Flu vaccination for stroke survivors

Flu vaccinations can reduce the risk of stroke 

Stroke survivors who catch the flu have a higher risk of developing serious complications, which could include another stroke. If you have had a stroke in the past, you should get a free flu vaccination each year.

Should I get the flu vaccine?

Flu (influenza) is a respiratory infection that can cause serious complications, particularly in children, the elderly and people with underlying health conditions. For these groups, the flu can lead to critical health problems, including pneumonia, heart attack and stroke. If you have had a stroke in the past and you catch the flu, your risk of having another stroke increases. You can reduce this risk by getting a flu vaccination each year.  

How do I get vaccinated?

If you have had a stroke, you are eligible for a free annual flu vaccination. Flu vaccinations are free for anyone aged 65 and over, pregnant women, and those people aged under 65 with serious medical conditions. Vaccines for this winter’s flu strains are available now from general practices (GPs) and most pharmacies.

What is the flu vaccine?

The flu vaccine is your best defence against the flu. Even when it’s not 100% effective in preventing symptoms, it will reduce the severity of the infection and your risk of developing major complications.

The vaccination cannot give you the flu. The vaccine contains non-infectious versions of the virus that trigger an immune response of the body.

You need to get vaccinated every year because flu viruses evolve quickly – last year's vaccine may not protect you from this year's viruses. It is best to get vaccinated in the autumn before the flu season begins. It takes up to two weeks after immunisation for the body to be protected against flu.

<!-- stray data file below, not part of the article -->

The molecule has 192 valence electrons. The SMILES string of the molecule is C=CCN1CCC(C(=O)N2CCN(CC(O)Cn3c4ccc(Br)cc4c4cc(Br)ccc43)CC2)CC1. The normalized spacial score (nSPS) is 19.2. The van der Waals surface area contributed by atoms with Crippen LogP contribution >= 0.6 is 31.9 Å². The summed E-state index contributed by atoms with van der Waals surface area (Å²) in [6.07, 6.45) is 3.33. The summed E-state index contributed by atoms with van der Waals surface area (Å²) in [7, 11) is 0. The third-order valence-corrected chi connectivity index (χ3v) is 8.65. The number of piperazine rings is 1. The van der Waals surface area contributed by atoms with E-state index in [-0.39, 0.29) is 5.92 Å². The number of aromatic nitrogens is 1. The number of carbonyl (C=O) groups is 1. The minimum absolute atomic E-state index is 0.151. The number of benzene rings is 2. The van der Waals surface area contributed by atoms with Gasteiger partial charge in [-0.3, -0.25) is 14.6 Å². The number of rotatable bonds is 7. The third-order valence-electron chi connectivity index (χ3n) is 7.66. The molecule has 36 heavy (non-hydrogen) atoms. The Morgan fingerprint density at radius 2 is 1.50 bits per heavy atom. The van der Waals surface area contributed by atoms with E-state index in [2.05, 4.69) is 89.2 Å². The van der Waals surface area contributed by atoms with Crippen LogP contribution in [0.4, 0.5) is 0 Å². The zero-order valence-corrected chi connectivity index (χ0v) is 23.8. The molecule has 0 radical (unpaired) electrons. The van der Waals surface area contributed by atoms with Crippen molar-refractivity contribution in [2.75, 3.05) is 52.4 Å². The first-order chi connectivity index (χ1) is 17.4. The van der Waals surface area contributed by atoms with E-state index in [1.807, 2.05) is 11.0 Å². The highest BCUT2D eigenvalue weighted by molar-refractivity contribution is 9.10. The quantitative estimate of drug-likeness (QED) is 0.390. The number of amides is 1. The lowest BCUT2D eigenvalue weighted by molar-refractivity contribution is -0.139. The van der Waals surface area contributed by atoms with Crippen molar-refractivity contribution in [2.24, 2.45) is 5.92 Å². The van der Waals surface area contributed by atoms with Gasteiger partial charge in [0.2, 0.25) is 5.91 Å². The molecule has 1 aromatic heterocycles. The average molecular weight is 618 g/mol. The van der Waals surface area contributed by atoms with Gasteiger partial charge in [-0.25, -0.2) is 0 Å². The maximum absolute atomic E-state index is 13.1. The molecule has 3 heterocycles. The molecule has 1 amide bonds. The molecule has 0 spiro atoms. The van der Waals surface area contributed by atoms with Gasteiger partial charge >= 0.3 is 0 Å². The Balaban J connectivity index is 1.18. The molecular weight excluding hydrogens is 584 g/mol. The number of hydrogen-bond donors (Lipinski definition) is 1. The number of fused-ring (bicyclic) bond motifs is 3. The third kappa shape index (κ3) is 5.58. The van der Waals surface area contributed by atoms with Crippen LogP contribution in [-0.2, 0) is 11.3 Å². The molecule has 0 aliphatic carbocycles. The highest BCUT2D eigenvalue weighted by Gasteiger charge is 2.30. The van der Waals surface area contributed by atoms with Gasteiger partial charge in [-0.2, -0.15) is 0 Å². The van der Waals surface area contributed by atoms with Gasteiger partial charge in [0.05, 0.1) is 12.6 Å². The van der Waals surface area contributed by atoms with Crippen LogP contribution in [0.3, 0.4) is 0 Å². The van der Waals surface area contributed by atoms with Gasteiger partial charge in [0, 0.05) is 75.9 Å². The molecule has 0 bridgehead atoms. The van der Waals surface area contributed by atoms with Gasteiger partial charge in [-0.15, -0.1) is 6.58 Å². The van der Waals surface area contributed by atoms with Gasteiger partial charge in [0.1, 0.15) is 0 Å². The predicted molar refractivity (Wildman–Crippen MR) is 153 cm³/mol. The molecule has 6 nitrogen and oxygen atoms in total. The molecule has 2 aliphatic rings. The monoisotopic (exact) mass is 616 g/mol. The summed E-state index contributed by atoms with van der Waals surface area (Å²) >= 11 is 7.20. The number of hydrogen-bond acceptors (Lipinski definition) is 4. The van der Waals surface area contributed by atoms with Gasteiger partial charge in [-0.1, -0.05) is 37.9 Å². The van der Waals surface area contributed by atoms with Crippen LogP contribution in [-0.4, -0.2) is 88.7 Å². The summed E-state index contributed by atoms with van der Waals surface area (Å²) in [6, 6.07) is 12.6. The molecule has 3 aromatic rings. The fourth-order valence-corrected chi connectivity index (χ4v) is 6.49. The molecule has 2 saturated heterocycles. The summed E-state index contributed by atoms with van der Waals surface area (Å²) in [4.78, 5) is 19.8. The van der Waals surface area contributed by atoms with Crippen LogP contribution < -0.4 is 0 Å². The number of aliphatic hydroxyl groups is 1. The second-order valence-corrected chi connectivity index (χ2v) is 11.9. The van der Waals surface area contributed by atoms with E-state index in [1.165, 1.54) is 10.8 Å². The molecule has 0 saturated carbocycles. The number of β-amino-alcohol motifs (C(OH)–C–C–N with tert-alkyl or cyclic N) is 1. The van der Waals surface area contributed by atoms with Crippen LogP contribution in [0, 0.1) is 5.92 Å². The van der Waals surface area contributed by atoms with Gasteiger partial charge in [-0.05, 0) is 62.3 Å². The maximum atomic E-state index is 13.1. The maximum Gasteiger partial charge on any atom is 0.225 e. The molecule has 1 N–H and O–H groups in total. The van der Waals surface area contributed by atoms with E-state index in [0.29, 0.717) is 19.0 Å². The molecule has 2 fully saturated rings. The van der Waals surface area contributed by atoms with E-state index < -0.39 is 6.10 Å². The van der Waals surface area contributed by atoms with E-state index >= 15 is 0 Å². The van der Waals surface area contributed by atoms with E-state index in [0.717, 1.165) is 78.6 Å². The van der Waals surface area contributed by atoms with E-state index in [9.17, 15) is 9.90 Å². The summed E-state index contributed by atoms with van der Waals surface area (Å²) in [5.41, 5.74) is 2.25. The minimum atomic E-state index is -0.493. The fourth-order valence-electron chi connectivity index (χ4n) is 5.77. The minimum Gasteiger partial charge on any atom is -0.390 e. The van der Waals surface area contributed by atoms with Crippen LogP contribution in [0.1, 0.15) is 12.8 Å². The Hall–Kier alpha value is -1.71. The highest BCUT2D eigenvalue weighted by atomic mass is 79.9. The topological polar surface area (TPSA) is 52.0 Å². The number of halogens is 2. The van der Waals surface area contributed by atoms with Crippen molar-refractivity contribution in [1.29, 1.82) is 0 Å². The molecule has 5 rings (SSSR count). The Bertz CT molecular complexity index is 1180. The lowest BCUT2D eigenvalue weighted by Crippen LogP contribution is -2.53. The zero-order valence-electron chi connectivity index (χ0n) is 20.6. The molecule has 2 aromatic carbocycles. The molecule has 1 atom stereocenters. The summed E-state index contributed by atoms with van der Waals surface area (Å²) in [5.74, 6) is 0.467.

The flu vaccine is a prescription medicine. If you have a serious medical condition, discuss the risks of the flu vaccine with your doctor before getting immunised.

Can I get the Covid-19 vaccine at the same time?

You cannot get the Covid-19 vaccination and the flu vaccination at the same time. If you already have an appointment for the Covid-19 vaccination, you should allow two weeks between this appointment and your flu vaccination. If you do not yet have an appointment for the Covid-19 vaccination, you should get the flu vaccination first.

The Covid-19 (coronavirus) vaccination will not protect you against the flu.

 

How can I prevent the spread of the virus?

To prevent transmission of the flu virus to yourself and to others you should:

Catch it – cough or sneeze into a tissue

Bin it – dispose of the tissue after use

Kill it – wash your hands or use hand sanitiser

 

What are the symptoms of the flu?

Symptoms include the sudden onset of fever, cough, headache, muscle and joint pain, sore throat and a runny nose. The cough can be severe and can last 2 or more weeks.

If you contract the flu you need to rest until you feel better.

Where can I get more information?

For more information go to fightflu.co.nz or call 0800 IMMUNE (0800 466 863).

For information on Covid-19 visit health.govt.nz or covid19.govt.nz